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Rotorua Museum Art Awards winners announced

Fuseworks Media
Fuseworks Media

Iwi Le Comte has won, ahead of 187 other entries, this year’s $10,000 Rotorua Museum Supreme Art Award with his work Te Ipukarea.

The Toi Ohomai Innovation in Art Award went to Heather Kremen for her work Protected in the Night, Bree Straker received the very first ever Lockwood Youth Award for her work Ruby and Mark Noble was named as Friends of Rotorua Museum Emerging Artist for his work Why-Tangi.

The winners were announced by judge Leafa Wilson to more than 350 guests at a gala award ceremony this evening. The four winning works and 54 other selected finalists will remain on display to the public at the Energy Events Centre, Rotorua (Queen’s Drive, Government Gardens), until 10 November 2019.

The winners and finalists were chosen using a blind judging process, based purely on the merits of the artworks. Wilson says she knew that the Bay of Plenty had a rich art tradition and this was reflected in this year's entries.

"The breadth of media and subject matter always makes it difficult to compare any aspect of one work to another let alone choose one work over another. However, there are a number of works which stand out aesthetically, through the mauri and conceptual strength and for the artists approach to their subject," explained Ms Wilson.

Announcing Iwi Le Comte’s Te Ipukarea as the Supreme Award winner, Wilson noted while it was the smallest work in the entire exhibition it has the most overwhelming and warm presence.

"I was immediately drawn to this work which is made of Ōnewa stone and pearl inlay. Lovingly made with contemporary tools, the aspirations, mana and mauri of Le Comte's tīpuna have breathed life into this taonga. The scale of a work doesn't automatically signify the mana that it exudes," says Ms Wilson.

In awarding the Toi Ohomai Innovation in Art Award to Heather Kremen for her work Protected in the Night, Wilson believed the fused glass artist showed absolute mastery of the medium.

"The creation of a kind of patchwork is an incredibly long-winded, labour intensive process. Protected in the Night is an example of both narrative and expertise," says Ms Wilson.

In selecting Mark Noble’s work Why-Tangi for the Friends of Rotorua Museum Emerging Artist Award, Wilson felt it was impeccably drafted and sought to reimagine Ranginui and Papatūānuku.

"I awarded this work the emerging artist award because of its sheer beauty for someone who is emerging in their art practice. The artist has actually utilised uku (clay) as a drawing medium along with graphite," explains Ms Wilson.

Bree Straker was awarded the Lockwood Youth Award for her work Ruby and Wilson wished she had had this talent at her age.

"This work's carefully sculpted paint shows that this young woman understands the manipulation of paint to create the illusion of form," says Ms Wilson.

Leafa Wilson also felt two artworks deserved a special judges award. Jeanette Pleijte and Lynette Fisher received merit certificates for their respective works; Christchurch 15-03-19 and Me Too (2018).

In addition to the six awards announced tonight, people can vote for their favourite artwork either in the gallery or via the Rotorua Museum Facebook page. This year the More FM People’s Choice Award will offer $500 to the artist whose work receives the most public votes in the gallery and $500 for the work with the most online votes by the end of the exhibition (10 November 2019).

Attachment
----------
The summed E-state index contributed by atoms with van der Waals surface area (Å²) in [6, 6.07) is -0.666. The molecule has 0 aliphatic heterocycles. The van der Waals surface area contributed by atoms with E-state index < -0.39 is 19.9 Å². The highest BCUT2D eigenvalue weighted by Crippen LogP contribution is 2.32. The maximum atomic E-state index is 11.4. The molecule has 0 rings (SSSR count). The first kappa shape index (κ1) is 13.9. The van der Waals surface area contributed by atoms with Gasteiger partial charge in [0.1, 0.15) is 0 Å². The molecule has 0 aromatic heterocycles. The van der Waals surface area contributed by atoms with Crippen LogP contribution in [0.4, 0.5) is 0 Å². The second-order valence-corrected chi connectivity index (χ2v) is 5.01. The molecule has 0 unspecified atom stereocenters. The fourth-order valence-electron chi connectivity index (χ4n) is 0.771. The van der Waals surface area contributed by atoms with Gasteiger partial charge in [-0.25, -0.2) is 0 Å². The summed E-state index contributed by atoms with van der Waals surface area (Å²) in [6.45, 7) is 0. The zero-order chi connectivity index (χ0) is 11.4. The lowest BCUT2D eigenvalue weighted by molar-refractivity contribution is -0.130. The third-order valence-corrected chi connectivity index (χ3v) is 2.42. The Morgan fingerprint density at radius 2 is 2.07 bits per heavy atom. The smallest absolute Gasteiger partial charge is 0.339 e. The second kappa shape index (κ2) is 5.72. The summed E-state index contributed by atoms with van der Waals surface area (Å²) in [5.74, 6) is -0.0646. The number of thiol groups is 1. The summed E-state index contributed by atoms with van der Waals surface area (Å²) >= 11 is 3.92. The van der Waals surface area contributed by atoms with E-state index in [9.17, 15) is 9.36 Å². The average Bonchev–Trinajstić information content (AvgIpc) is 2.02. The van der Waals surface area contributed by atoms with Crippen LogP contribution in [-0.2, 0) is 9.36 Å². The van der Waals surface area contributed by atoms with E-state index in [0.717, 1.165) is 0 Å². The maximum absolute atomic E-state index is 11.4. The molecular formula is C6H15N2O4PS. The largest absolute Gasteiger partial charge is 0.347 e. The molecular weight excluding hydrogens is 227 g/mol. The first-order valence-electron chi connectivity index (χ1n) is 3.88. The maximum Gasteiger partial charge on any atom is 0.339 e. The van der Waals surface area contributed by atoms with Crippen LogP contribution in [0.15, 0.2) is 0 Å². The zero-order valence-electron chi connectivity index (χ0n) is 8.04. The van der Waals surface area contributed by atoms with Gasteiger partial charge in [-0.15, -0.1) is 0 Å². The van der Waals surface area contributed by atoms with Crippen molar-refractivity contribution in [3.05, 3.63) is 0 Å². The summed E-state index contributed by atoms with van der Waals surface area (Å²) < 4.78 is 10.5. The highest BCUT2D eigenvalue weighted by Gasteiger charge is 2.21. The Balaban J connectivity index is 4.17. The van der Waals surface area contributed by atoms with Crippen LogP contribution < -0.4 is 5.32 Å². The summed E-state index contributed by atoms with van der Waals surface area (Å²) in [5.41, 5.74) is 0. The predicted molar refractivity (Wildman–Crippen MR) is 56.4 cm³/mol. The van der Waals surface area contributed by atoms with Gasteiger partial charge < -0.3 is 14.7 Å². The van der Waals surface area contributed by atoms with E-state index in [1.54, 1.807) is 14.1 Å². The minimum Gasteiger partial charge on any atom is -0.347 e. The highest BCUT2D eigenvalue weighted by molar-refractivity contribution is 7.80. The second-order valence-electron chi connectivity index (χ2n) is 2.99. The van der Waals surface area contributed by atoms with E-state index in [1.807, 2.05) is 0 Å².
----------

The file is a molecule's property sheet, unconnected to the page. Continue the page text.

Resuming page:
Rotorua Museum Operations Manager, Cat Jehly, said this year they received the highest number of entries, with 188 artworks from 149 artists.

"The huge interest in this year’s competition really highlights the importance of the art awards and the need to support the wealth of artistic talent across the Bay of Plenty."

"As well as the exhibition of finalists we are also preparing a Salon des Refusés (French term for an exhibition of works not selected-) to showcase other works that entered. All artworks in both exhibitions are for sale, so I encourage you to visit the exhibitions while they are open," says Ms Jehly.

The Rotorua Museum Art Awards are only possible because of the generosity of sponsors including Toi Ohomai, Lockwood, Rotorua Energy Charitable Trust, Trevor Robson Signs, The Southern Trust, More FM, and with support from Friends of Rotorua Museum.

Leafa Wilson has been the Curator of Art at Waikato Museum Te Whare Taonga o Waikato since 2004. She graduated with a Bachelor of Fine Art from Otago Polytechnic School of Fine Art in 1986, and evolved her own artistic vision embracing conceptual art through multimedia, performance-art and installation projects.

Rotorua Museum Art Awards 2019 Finalist Exhibition will be on display at the Energy Events Centre from 23 October until 10 November 2019, 9am - 4pm.

Works in the Salon des Refusés will be on display at the Pop Up Shop (1201 Eruera Street, Rotorua) from 2 - 17 November 2019, 10am - 4pm.

-Salon des Refusés is a French term for an exhibition of works not selected, and originates back to 1863 when works by now-famous artists like Manet, Whistler, Pissarro and Jongkind were not selected for the annual Paris Salon. The Salon des Refusés enables Rotorua Museum to showcase even more of the region’s artistic talent, and gives all the entered artists the opportunity to profile and sell their work.

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